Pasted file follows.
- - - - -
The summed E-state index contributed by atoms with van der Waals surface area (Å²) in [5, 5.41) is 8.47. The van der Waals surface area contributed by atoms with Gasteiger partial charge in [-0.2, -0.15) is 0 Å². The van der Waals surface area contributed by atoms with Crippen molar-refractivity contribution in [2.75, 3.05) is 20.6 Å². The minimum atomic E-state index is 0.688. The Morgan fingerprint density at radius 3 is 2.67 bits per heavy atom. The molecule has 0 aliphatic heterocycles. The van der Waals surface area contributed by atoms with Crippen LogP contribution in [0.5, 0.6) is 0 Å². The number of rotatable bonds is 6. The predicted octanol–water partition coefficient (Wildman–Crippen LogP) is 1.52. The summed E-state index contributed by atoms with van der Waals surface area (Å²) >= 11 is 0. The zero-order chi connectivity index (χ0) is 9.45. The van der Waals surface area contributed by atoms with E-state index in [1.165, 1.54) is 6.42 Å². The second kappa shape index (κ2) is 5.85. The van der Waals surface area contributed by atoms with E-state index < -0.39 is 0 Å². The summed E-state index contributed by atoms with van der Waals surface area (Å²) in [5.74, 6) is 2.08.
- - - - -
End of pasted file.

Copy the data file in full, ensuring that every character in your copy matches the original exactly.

The summed E-state index contributed by atoms with van der Waals surface area (Å²) in [5, 5.41) is 8.47. The van der Waals surface area contributed by atoms with Gasteiger partial charge in [-0.2, -0.15) is 0 Å². The van der Waals surface area contributed by atoms with Crippen molar-refractivity contribution in [2.75, 3.05) is 20.6 Å². The minimum atomic E-state index is 0.688. The Morgan fingerprint density at radius 3 is 2.67 bits per heavy atom. The molecule has 0 aliphatic heterocycles. The van der Waals surface area contributed by atoms with Crippen LogP contribution in [0.5, 0.6) is 0 Å². The number of rotatable bonds is 6. The predicted octanol–water partition coefficient (Wildman–Crippen LogP) is 1.52. The summed E-state index contributed by atoms with van der Waals surface area (Å²) >= 11 is 0. The zero-order chi connectivity index (χ0) is 9.45. The van der Waals surface area contributed by atoms with E-state index in [1.165, 1.54) is 6.42 Å². The second kappa shape index (κ2) is 5.85. The van der Waals surface area contributed by atoms with E-state index < -0.39 is 0 Å². The summed E-state index contributed by atoms with van der Waals surface area (Å²) in [5.74, 6) is 2.08.